Pójdźmy za nim [Let’s Follow Him] [ed. pr. 1893, not included in the 1st edition of the collection published in 1967 but added in one of the following editions]: in the 1st century CE, a Roman patrician, Caius Septimus Cinna, who is a descendant of Lucius Licinius Lucullus, has the means to live sumptuously in Rome, luxuriously banqueting. He also reads Cicero, Homer, Horace, and Ovid. Finally, when he squanders all his patrimony, he moves to Alexandria. His relatives help him to obtain an official post so he can restore his fortunes. Suffering from longstanding metaphysical angst, Cinna contacts Alexandrian philosophers hoping that they would help him cure his dissatisfaction with life. In Alexandria, he also meets his future wife – Antea, who suffers from frightening and unpleasant visions which occur every day at noon. Hoping to improve her health, they move to Jerusalem and stay there at Pontius Pilate’s summer residency. They both witness Jesus Christ’s crucifixion on Mount Golgotha, and miraculously, Antea is healed. Cinna and his wife decide to follow the teachings of Jesus Christ. 

Na Olimpie. Legenda [On the Mount Olympus. A Legend] [ed. pr. 1900]: a trial which takes place on Mount Olympus. The judges are St Peter and St Paul, and the ancient gods are the accused. Each ancient god begs the judges in turn for salvation. The Apostles condemn Zeus, Poseidon, Bacchus, and Athena. The only gods they acquit are Aphrodite and Apollo with his Muses. Beauty, love and poetry are ancient values that the new Christian era will accept.


* The dates of editiones principes are indicated after each title. In many cases, the year is tentative and points to the publication in a newspaper or journal, where Sienkiewicz published his opera minora. All data according to Julian Krzyżanowski who listed all Sienkiewicz’s writings in chronological order (see: Krzyżanowski, Julian, Henryk Sienkiewicz. Kalendarz życia i twórczości, Warsaw: Państwowy Instytut Wydawniczy, 1956).

Analysis

The book was not intended to be a collection by the author himself. Over 50 years after his death, the selected stories were published together in one volume because of their length and common mythical or fairy tale content, which is fully explained and commented on by the editor in the introduction. As the author was fascinated by classical Antiquity, which eventually resulted in his Nobel Prize for Quo vadis?, he also did not avoid short stories in which Greek mythology and history play the main role.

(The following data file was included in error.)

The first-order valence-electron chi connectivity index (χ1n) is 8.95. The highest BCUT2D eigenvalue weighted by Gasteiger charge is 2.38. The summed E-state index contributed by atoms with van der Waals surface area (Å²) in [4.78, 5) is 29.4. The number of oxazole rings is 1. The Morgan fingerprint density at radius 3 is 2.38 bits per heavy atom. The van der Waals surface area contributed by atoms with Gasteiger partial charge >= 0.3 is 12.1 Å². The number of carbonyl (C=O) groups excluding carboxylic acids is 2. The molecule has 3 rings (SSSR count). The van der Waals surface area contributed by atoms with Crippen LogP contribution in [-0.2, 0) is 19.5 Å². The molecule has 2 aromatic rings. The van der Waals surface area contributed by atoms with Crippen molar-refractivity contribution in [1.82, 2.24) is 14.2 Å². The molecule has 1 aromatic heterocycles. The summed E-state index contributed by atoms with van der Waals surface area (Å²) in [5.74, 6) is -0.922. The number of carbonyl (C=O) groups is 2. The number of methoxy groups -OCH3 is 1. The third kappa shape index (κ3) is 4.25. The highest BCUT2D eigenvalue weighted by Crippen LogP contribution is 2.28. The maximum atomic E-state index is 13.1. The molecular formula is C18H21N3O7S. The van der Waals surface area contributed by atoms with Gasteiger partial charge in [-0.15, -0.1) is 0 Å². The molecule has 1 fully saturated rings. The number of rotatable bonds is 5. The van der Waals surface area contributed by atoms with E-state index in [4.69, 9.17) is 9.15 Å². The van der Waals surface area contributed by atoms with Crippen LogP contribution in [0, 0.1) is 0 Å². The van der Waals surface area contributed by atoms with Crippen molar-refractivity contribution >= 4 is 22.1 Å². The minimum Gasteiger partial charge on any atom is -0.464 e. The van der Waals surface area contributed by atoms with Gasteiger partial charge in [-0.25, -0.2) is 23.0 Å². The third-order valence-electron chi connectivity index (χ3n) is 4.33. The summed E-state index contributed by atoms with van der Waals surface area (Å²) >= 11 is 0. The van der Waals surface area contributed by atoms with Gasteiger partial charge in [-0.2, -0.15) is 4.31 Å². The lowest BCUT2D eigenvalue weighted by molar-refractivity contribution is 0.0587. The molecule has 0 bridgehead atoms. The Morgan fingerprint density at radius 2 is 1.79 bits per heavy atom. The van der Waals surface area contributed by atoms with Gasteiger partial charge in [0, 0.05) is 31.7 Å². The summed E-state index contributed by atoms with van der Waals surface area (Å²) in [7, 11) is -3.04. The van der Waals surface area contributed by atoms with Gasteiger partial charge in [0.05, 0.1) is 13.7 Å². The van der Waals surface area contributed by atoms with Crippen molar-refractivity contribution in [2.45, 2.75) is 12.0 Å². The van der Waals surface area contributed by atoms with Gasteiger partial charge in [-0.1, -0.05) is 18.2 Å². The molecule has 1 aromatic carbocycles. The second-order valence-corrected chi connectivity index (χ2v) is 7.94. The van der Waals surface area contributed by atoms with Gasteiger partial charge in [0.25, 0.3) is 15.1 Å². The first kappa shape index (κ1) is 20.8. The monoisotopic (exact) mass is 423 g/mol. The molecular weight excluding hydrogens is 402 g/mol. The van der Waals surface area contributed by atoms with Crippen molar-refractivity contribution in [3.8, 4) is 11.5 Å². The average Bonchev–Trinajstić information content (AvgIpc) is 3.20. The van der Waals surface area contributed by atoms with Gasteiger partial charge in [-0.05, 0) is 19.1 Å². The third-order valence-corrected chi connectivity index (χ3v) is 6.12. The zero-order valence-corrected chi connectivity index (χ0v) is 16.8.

Sienkiewicz used the short form to amaze with unconventional, surprising endings. Good examples of his light and witty style can be seen in Zeus’ Judgement, Aristocles’ Adventure, or The Wedding. In some of these tales, the ancient gods play the key role in short scenes as if they were not myths created by Sienkiewicz but retold – the author even uses the subtitles to indicate such ideas (a fable, an Athenian fairy tale, a legend). The world of Greek gods is described according to their prerogatives and attributes but is a pretext to present general problems concerning humanity: stupidity, ignorance, selfishness, and greed. The collection also includes short stories set in historical reality, not in a mythical one, in which gods appear among people and influence their fate. From the Ancient Times or The Wedding are both set in a specific time period. The latter maintains a witty convention of unexpected twists of action, shows Marc Antony as a smart politician and an interesting business person, and alludes to contemporary politics. The text shows an implicit aversion towards the supporters of subordination to the tsar and the partitioners’ rule. From the Ancient Times was written in 1913 when the spectre of war was hanging over the country. It alludes to Poland's current socio-political situation, a country without statehood. It shows an environment of emigrants missing their lost homeland, waiting for a few generations abroad for an opportunity to return, and finally ready to abandon everything they have achieved and go to the old country even though the conditions there became more difficult.

The editor placed the stories not in chronological order according to the date of publication but according to the time of action. So mythical stories go first, then those set in the 5th century BC (Plato, Messenians), the Hellenic period, the Roman period, and at the end – the “legend” of the judgement on the Mt Olympus. The ancient gods lose their relevance and are replaced by a new one in the new era. In the first edition, the first part ended here, but later the editor added the thematically connected legend titled, Let’s Follow Him to introduce the reader to Sienkiewicz’s opus magnum concerning Roman Antiquity. The author depicted many phenomena of the ancient world as background, like scenes from everyday life, philosophical movements, seeking the Truth, religiousness, rites, slavery, politics, warfare, colonization and so on, always colorful and reliable.

The book contains black-and-white illustrations by Antoni Uniechowski (1903–1976), a famous illustrator drawing in his characteristic manner of light ink lines with pen and brush. He illustrated about 200 Polish and world classic books using ink, often enriched with watercolors or gouache. He was known for his illustrations of Sienkiewicz’s Potop, the second part of his famous trilogy. The second part of the present collection contains spin-off stories with the same protagonists as in the trilogy.


Further Reading

Krzyżanowski, Julian, Henryk Sienkiewicz. Kalendarz życia i twórczości, Warsaw: Państwowy Instytut Wydawniczy, 1956. 

Krzyżanowski, Julian, Henryka Sienkiewicza żywot i sprawy, Warsaw: Państwowy Instytut Wydawniczy, 1981. 

Addenda

Illustrator:

Editio princeps, 1967: Antoni Uniechowski (1903–1976),

1970, 1973, 1975: Józef Wilkoń,

1978: Marian Murawski,

1986: no information,

1991, 1996: Karol Precht.